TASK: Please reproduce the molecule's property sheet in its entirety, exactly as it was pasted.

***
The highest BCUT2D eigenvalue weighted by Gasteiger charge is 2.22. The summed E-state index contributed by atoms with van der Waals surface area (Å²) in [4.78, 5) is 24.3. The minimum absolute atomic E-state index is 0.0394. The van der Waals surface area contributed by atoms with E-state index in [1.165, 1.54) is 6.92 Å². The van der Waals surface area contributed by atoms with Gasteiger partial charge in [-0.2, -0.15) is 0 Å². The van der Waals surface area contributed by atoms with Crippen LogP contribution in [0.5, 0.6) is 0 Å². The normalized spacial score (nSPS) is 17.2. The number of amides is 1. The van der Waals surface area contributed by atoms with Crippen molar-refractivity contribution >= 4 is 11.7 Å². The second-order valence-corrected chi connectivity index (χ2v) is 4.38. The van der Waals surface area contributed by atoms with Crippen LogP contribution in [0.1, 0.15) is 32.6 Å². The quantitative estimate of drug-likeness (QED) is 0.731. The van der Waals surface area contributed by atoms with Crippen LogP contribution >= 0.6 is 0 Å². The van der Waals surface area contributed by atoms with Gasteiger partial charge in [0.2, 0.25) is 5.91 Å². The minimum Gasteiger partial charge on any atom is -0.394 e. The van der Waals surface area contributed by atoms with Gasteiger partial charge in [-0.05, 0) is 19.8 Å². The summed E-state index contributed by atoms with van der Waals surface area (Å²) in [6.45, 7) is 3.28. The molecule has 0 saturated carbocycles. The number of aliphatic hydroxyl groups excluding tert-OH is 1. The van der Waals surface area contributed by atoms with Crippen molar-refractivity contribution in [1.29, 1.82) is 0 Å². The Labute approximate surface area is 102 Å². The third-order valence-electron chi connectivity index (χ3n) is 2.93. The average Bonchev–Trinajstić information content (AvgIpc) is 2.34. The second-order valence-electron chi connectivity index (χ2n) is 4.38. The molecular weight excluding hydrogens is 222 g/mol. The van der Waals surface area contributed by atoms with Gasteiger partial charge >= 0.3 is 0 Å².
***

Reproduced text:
The highest BCUT2D eigenvalue weighted by Gasteiger charge is 2.22. The summed E-state index contributed by atoms with van der Waals surface area (Å²) in [4.78, 5) is 24.3. The minimum absolute atomic E-state index is 0.0394. The van der Waals surface area contributed by atoms with E-state index in [1.165, 1.54) is 6.92 Å². The van der Waals surface area contributed by atoms with Gasteiger partial charge in [-0.2, -0.15) is 0 Å². The van der Waals surface area contributed by atoms with Crippen LogP contribution in [0.5, 0.6) is 0 Å². The normalized spacial score (nSPS) is 17.2. The number of amides is 1. The van der Waals surface area contributed by atoms with Crippen molar-refractivity contribution >= 4 is 11.7 Å². The second-order valence-corrected chi connectivity index (χ2v) is 4.38. The van der Waals surface area contributed by atoms with Crippen LogP contribution in [0.1, 0.15) is 32.6 Å². The quantitative estimate of drug-likeness (QED) is 0.731. The van der Waals surface area contributed by atoms with Crippen LogP contribution >= 0.6 is 0 Å². The van der Waals surface area contributed by atoms with Gasteiger partial charge in [0.2, 0.25) is 5.91 Å². The minimum Gasteiger partial charge on any atom is -0.394 e. The van der Waals surface area contributed by atoms with Gasteiger partial charge in [-0.05, 0) is 19.8 Å². The summed E-state index contributed by atoms with van der Waals surface area (Å²) in [6.45, 7) is 3.28. The molecule has 0 saturated carbocycles. The number of aliphatic hydroxyl groups excluding tert-OH is 1. The van der Waals surface area contributed by atoms with Crippen molar-refractivity contribution in [1.29, 1.82) is 0 Å². The Labute approximate surface area is 102 Å². The third-order valence-electron chi connectivity index (χ3n) is 2.93. The average Bonchev–Trinajstić information content (AvgIpc) is 2.34. The second-order valence-electron chi connectivity index (χ2n) is 4.38. The molecular weight excluding hydrogens is 222 g/mol. The van der Waals surface area contributed by atoms with Gasteiger partial charge >= 0.3 is 0 Å².